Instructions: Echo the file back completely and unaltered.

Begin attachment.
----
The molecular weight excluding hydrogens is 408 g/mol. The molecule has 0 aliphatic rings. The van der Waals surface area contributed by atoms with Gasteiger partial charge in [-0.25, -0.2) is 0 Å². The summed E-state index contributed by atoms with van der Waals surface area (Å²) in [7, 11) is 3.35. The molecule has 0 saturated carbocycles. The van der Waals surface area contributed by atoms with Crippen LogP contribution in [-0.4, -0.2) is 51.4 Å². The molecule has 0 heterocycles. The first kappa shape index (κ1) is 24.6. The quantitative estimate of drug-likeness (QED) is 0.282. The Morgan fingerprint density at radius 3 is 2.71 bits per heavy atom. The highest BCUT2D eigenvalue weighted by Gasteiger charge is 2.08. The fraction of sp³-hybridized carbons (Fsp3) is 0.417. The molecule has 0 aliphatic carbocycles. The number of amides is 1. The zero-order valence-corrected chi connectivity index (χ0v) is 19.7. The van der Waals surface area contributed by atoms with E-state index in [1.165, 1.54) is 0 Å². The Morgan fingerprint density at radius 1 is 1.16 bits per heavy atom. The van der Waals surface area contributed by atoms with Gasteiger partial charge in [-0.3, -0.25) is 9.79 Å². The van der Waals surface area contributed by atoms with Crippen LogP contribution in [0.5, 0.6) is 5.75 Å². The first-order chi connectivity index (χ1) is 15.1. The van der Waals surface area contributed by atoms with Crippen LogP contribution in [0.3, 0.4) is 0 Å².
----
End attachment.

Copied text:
The molecular weight excluding hydrogens is 408 g/mol. The molecule has 0 aliphatic rings. The van der Waals surface area contributed by atoms with Gasteiger partial charge in [-0.25, -0.2) is 0 Å². The summed E-state index contributed by atoms with van der Waals surface area (Å²) in [7, 11) is 3.35. The molecule has 0 saturated carbocycles. The van der Waals surface area contributed by atoms with Crippen LogP contribution in [-0.4, -0.2) is 51.4 Å². The molecule has 0 heterocycles. The first kappa shape index (κ1) is 24.6. The quantitative estimate of drug-likeness (QED) is 0.282. The Morgan fingerprint density at radius 3 is 2.71 bits per heavy atom. The highest BCUT2D eigenvalue weighted by Gasteiger charge is 2.08. The fraction of sp³-hybridized carbons (Fsp3) is 0.417. The molecule has 0 aliphatic carbocycles. The number of amides is 1. The zero-order valence-corrected chi connectivity index (χ0v) is 19.7. The van der Waals surface area contributed by atoms with E-state index in [1.165, 1.54) is 0 Å². The Morgan fingerprint density at radius 1 is 1.16 bits per heavy atom. The van der Waals surface area contributed by atoms with Gasteiger partial charge in [-0.3, -0.25) is 9.79 Å². The van der Waals surface area contributed by atoms with Crippen LogP contribution in [0.5, 0.6) is 5.75 Å². The first-order chi connectivity index (χ1) is 15.1. The van der Waals surface area contributed by atoms with Crippen LogP contribution in [0.3, 0.4) is 0 Å².